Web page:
The information campaign implemented by the Committee includes, most notably, the launch of a website which allows all residents of the Montérégie region to share their point of view on the question of accessibility to specialized health care. Their comments will be forwarded to the region’s deputies, to their respective caucuses and to the Ministry of Health and Social Services in the coming weeks. The address of the website is: www.soinsspecialises.ca.

About the Comité pour un meilleur accès aux soins spécialisés (CMASS) of Charles LeMoyne Hospital

The CMASS, or Comité pour un meilleur accès aux soins spécialisés, formed by medical specialists from Charles LeMoyne Hospital, includes approximately fifty doctors from four services which make use of the operating suites. These are: anaesthesiology, gyaenocology, orthopedics and surgery. This last group includes: general surgery, vascular and thoracic surgery, neurosurgery, urology, otorhinolaryngology and opthamology. The committee has recently been established to inform the public and pressure authorities in order to return access to specialized care at Charles LeMoyne to an acceptable level.

- 30 -

For further information:

Gaétan Deschênes

514 217-4200


Michelle Sullivan

514 995-4015



To obtain the press release in PDF format, click on the icon :

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Hi Jackie.

I went to the website to give them a little piece of my mind to help support your community in gaining better control over the lack of medical capabilities at your hospital.

The article link is in French. doux?

What can we do to help, Jackie?

It sounds as if the author of the article is asking for citizens to start to scream. Well, I would love to join in and scream on your behalf. I know how you have suffered for the little bit of care you have received. It's just not right that people need to postpone their medical treatments while jeopardizing their longterm health.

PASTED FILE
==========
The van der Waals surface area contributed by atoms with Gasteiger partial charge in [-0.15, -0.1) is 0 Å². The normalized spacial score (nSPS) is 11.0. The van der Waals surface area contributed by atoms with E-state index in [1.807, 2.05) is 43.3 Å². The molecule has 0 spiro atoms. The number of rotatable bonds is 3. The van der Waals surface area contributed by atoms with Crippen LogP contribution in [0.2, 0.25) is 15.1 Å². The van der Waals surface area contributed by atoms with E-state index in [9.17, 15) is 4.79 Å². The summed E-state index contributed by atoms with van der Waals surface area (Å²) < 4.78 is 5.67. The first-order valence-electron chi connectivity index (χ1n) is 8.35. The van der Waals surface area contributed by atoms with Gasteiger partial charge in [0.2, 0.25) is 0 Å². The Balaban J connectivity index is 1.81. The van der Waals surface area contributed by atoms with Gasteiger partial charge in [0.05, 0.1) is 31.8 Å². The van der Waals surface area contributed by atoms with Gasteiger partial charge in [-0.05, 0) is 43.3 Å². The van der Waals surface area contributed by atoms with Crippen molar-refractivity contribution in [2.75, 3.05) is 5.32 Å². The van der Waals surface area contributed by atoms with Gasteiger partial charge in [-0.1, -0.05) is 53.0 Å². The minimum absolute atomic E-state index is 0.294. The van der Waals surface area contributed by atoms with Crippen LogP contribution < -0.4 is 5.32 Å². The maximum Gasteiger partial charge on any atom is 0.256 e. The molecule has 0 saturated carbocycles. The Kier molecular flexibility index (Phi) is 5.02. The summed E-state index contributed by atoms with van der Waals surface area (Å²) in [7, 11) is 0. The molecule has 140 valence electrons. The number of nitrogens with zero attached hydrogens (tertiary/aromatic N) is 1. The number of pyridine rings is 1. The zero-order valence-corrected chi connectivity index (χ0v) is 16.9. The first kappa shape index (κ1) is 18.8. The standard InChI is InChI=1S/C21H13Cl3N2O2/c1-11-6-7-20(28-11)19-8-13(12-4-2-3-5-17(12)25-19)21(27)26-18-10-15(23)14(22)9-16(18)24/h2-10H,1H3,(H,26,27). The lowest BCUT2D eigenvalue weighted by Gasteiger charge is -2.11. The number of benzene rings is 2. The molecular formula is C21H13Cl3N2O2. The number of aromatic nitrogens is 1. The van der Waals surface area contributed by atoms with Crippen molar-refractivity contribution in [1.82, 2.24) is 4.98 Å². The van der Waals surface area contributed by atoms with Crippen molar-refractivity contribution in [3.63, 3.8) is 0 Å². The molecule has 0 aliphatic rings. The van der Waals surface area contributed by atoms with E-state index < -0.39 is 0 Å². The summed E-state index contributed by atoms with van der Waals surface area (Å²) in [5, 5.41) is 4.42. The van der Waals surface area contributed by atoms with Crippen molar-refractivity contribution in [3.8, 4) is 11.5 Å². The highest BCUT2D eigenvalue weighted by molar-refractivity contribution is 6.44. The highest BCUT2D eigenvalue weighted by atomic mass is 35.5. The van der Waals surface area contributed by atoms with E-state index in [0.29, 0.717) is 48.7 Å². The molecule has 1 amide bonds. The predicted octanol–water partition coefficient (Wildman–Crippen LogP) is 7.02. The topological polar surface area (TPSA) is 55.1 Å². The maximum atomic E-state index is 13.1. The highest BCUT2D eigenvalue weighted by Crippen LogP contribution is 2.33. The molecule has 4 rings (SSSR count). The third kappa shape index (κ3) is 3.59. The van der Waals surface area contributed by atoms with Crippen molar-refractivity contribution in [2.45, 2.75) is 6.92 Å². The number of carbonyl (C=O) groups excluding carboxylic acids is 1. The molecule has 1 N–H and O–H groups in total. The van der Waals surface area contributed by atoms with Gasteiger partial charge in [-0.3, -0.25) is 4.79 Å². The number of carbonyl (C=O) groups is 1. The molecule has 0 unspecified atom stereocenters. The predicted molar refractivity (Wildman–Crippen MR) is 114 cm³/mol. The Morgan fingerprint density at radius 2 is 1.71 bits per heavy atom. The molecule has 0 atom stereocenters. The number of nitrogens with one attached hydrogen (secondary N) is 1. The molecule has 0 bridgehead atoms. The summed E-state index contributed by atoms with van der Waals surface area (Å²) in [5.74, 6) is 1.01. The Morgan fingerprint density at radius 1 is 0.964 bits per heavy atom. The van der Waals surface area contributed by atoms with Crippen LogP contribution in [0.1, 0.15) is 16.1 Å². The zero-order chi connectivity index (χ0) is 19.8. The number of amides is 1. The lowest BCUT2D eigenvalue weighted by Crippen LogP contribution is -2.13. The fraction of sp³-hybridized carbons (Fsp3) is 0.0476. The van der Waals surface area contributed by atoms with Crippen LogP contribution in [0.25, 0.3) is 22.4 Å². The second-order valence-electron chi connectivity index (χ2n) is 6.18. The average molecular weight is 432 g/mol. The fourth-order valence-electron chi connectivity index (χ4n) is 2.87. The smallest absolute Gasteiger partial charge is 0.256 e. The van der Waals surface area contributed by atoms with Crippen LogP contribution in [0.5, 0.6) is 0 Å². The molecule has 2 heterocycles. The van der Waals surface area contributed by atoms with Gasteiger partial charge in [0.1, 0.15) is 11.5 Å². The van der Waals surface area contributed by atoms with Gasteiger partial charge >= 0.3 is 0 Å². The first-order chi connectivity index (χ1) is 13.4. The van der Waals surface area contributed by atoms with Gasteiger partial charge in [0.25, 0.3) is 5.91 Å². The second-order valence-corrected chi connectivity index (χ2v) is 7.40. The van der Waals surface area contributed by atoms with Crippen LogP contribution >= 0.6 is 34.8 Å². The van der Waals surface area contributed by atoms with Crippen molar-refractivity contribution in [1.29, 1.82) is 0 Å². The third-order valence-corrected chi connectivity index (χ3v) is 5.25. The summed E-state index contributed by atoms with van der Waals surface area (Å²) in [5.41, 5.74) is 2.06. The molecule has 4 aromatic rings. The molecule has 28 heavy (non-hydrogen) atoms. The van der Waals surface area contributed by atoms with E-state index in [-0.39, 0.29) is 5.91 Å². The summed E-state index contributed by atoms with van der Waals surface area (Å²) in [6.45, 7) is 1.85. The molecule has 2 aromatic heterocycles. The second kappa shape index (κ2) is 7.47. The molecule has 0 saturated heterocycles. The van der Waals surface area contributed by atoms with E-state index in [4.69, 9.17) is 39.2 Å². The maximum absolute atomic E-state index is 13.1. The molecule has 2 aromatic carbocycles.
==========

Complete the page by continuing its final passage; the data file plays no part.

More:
This is scary for Canadian citizens. I hope it does get resolved. Let me know how I can help.

Cindi o'h

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I worked in Montreal in 91' and 92'. The socialized medicine in Canana runs a lot differently than in the system in the states.

They made a law when I was there that you had to be either admitted to the hospital or sent home if you had been in the ER for 2 weeks! They didn't want anyone to be in the ER for more than 2 weeks. These people ate, washed up, etc living lined up on guernies for weeks. I can not imagine anyone in the US tolerating that kind of emergency care.

The care was great for all the Canadians that were very healthy and had no acute or chronic problems. Other than that I saw a lot wanting. I also was so upset with the Clintons talking how we needed this system here in the US, "care" available to all by us having --socialized medicine.

Donna G

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Not much can be done,

not enough specialists

or nursing help all over


Thanks to the past Ministers

of Health in Quebec Mr. Rochon

and Mrs Marois.


The same is still happening

during flu season, also

the c-difficile is in all

the hoapitals in Quebec.

I survive because I have

private Health Insurance

and a loud mouth.


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Somehow I thought I remembered answering this post of yours, Jackie. I guess I did in my mind. I am disturbed at the lack of care available to you. Glad you have both insurance and a big mouth. If I were there my mouth would be going right along with yours. Keep making noise until you get the resolution you need.

Glad to see you, Jackie. You are needed here.